Since 1983, one of the brightest lights on “Guiding Light” has been four-time Daytime Emmy-winning actress Kim Zimmer. As the dynamic, Tulsa-born virago Reva Shayne, Ms. Zimmer has been an electrifying daytime star and a longtime fan favorite. With the show poised to celebrate a milestone anniversary, TelevisionWeek correspondent Allison J. Waldman spoke with Ms. Zimmer about her past, present and future with “Guiding Light.”
TelevisionWeek: How does it feel to be on a show celebrating seven decades on the air?
Kim Zimmer: I think when I joined “Guiding Light” in 1983, as much as you want a show like this to go on forever and ever and ever, with the history of television being what it is you never expect it to reach a milestone like this. To be a part of something that will probably never happen again in the history of television is daunting. I know that I have scenes that are in a time capsule at the Museum of Broadcasting, and that’s a little strange too.
TVWeek: Your character, Reva Shayne, has become part of the history of American television.
Ms. Zimmer: Well, my job is to say the words to the best of my ability, and fortunately most of them have been wonderful-most of the time-in the past 20-something years. I can’t take credit for that, but the fact that the character has sustained to become one of the more well-known characters in the history of daytime is pretty wonderful.
TVWeek: Which head writers have really shaped your character?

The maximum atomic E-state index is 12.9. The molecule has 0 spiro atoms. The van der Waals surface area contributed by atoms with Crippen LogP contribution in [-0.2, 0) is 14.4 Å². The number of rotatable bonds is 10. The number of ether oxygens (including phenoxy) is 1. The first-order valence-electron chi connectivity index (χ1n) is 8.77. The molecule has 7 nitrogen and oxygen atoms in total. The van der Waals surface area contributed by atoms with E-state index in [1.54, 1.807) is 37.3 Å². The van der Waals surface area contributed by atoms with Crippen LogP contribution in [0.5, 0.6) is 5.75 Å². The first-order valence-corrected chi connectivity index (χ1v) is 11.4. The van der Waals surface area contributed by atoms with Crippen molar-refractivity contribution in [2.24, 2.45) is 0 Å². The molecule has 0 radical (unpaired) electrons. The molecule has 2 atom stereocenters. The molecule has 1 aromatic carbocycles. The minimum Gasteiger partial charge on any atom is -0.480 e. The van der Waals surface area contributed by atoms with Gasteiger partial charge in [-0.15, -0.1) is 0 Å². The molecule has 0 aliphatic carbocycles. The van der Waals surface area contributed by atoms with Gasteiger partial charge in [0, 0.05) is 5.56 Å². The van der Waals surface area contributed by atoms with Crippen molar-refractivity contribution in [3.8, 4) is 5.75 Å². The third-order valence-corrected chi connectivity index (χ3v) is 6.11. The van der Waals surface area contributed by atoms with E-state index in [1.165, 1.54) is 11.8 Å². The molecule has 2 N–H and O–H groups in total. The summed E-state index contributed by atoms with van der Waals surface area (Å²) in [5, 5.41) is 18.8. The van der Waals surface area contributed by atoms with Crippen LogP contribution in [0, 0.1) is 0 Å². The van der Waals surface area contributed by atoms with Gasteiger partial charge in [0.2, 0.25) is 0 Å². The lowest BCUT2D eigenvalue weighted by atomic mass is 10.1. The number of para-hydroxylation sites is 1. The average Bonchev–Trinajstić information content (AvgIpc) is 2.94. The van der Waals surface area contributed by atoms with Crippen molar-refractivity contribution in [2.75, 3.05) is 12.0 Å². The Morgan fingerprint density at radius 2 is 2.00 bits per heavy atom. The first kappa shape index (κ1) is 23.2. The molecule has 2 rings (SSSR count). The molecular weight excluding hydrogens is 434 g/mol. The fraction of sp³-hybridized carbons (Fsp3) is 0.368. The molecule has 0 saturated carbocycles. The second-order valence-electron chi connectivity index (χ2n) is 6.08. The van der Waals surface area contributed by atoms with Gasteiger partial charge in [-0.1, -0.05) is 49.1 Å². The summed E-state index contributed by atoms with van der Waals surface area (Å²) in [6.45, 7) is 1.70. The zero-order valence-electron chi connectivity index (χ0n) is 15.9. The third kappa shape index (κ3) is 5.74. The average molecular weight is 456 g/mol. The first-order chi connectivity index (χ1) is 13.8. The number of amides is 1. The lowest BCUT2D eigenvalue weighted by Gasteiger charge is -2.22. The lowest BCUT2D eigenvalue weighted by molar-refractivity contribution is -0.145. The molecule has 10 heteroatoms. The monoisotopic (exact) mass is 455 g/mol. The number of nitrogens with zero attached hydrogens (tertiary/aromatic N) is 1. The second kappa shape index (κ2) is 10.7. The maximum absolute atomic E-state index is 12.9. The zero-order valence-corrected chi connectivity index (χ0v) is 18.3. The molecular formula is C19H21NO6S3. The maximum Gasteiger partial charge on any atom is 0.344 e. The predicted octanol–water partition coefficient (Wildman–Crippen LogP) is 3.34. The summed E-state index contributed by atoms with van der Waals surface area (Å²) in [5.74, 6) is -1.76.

Ms. Zimmer: It was Pamela Long who created Reva. I remember when I first auditioned for the show, and they really wanted Reva to be a fiery redhead. After I had auditioned a couple of times, they asked me if I would be willing to dye my hair red. I said, `Absolutely not.’ I knew they loved me, and I didn’t see what red hair had to do with the character. They admitted to me that the head writer had this thing about Reva being a redhead. I wouldn’t dye my hair, but they cast me anyway and so Reva became a blonde.
TVWeek: With a penchant for wearing red dresses.
Ms. Zimmer: Yes, that’s true! And the red has always been an important part of Reva’s makeup. I don’t know if that was ever meant to happen originally, but it did. Reva in a red dress means something bad is going to happen. And it usually does. I have really protected that with the various costume designers that we’ve had. They might hang a red dress for me to wear, and I’ll say, `No, we really need to find something else for Reva to wear. This isn’t a Reva-in-a-red-dress day.’
TVWeek: What do you think of the plans to celebrate “Guiding Light’s” anniversary by giving back, first in the Gulf Coast and then every month after around the country?
Ms. Zimmer: It’s all about paying it forward. When the idea was initially presented to us, I had a knee-jerk reaction to it. If we were going to give back, why were we doing an episode about it? It didn’t feel like charity to me and I thought it would be confusing because when it aired in our timeslot, we weren’t going to be our characters. So I went on the Hands On Network Web site. It really struck me that there is still so much to do down there, and whatever it’s going to take to give back these three homes, which is what we’re going to give back, then it’ll be three more homes rebuilt.
TVWeek: What do you think Irna Phillips would think of her show still going so strong?
Ms. Zimmer: I think she’d be appalled by some of the story lines that have come and gone. But I think she would feel so blessed to know that this is her legacy. When we air the anniversary show on Jan. 25, I think people watching will know exactly who Irna Phillips was. Beth Ehlers plays her in our re-creation and she did a fantastic job of showing her as a real innovator, really hard-nosed about her material. I’m playing Charita Bauer, who was Bert on the show for 35 years. It was a lot of fun, from wardrobe to art direction to sets to props to direction and writing, and the makeup and hair most of all. I had five different hairstyles and seven or eight costume changes. We walked away feeling very proud of our work that day.